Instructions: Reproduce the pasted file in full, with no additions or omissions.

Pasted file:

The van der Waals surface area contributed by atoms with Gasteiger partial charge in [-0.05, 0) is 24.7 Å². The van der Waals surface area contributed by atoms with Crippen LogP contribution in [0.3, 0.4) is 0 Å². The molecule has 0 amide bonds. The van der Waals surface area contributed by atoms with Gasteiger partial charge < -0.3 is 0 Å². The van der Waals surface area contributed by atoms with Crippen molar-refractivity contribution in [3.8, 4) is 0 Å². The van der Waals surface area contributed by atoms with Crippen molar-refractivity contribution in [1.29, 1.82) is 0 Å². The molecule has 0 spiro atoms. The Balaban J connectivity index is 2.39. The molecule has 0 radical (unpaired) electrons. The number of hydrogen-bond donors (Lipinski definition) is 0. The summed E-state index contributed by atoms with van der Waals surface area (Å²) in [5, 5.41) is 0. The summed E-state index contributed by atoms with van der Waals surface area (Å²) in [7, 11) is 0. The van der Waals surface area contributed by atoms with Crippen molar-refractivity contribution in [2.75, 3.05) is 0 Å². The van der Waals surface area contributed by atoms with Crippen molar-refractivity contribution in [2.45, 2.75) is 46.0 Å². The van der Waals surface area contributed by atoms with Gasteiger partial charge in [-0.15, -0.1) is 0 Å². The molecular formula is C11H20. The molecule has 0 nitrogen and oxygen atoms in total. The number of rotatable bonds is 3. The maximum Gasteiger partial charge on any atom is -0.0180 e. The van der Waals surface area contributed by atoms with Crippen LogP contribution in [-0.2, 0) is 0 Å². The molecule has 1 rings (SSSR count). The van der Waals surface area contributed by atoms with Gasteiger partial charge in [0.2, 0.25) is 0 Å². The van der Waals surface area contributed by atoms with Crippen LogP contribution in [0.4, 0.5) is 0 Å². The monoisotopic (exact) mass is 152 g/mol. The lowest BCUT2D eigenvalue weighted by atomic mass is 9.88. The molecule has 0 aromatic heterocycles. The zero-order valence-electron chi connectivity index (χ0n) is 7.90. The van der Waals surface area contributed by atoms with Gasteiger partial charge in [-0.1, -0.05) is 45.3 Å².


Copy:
The van der Waals surface area contributed by atoms with Gasteiger partial charge in [-0.05, 0) is 24.7 Å². The van der Waals surface area contributed by atoms with Crippen LogP contribution in [0.3, 0.4) is 0 Å². The molecule has 0 amide bonds. The van der Waals surface area contributed by atoms with Gasteiger partial charge < -0.3 is 0 Å². The van der Waals surface area contributed by atoms with Crippen molar-refractivity contribution in [3.8, 4) is 0 Å². The van der Waals surface area contributed by atoms with Crippen molar-refractivity contribution in [1.29, 1.82) is 0 Å². The molecule has 0 spiro atoms. The Balaban J connectivity index is 2.39. The molecule has 0 radical (unpaired) electrons. The number of hydrogen-bond donors (Lipinski definition) is 0. The summed E-state index contributed by atoms with van der Waals surface area (Å²) in [5, 5.41) is 0. The summed E-state index contributed by atoms with van der Waals surface area (Å²) in [7, 11) is 0. The van der Waals surface area contributed by atoms with Crippen molar-refractivity contribution in [2.75, 3.05) is 0 Å². The van der Waals surface area contributed by atoms with Crippen molar-refractivity contribution in [2.45, 2.75) is 46.0 Å². The van der Waals surface area contributed by atoms with Gasteiger partial charge in [-0.15, -0.1) is 0 Å². The molecular formula is C11H20. The molecule has 0 nitrogen and oxygen atoms in total. The number of rotatable bonds is 3. The maximum Gasteiger partial charge on any atom is -0.0180 e. The van der Waals surface area contributed by atoms with Crippen LogP contribution in [-0.2, 0) is 0 Å². The molecule has 1 rings (SSSR count). The van der Waals surface area contributed by atoms with Gasteiger partial charge in [0.2, 0.25) is 0 Å². The van der Waals surface area contributed by atoms with Crippen LogP contribution in [0.4, 0.5) is 0 Å². The monoisotopic (exact) mass is 152 g/mol. The lowest BCUT2D eigenvalue weighted by atomic mass is 9.88. The molecule has 0 aromatic heterocycles. The zero-order valence-electron chi connectivity index (χ0n) is 7.90. The van der Waals surface area contributed by atoms with Gasteiger partial charge in [-0.1, -0.05) is 45.3 Å².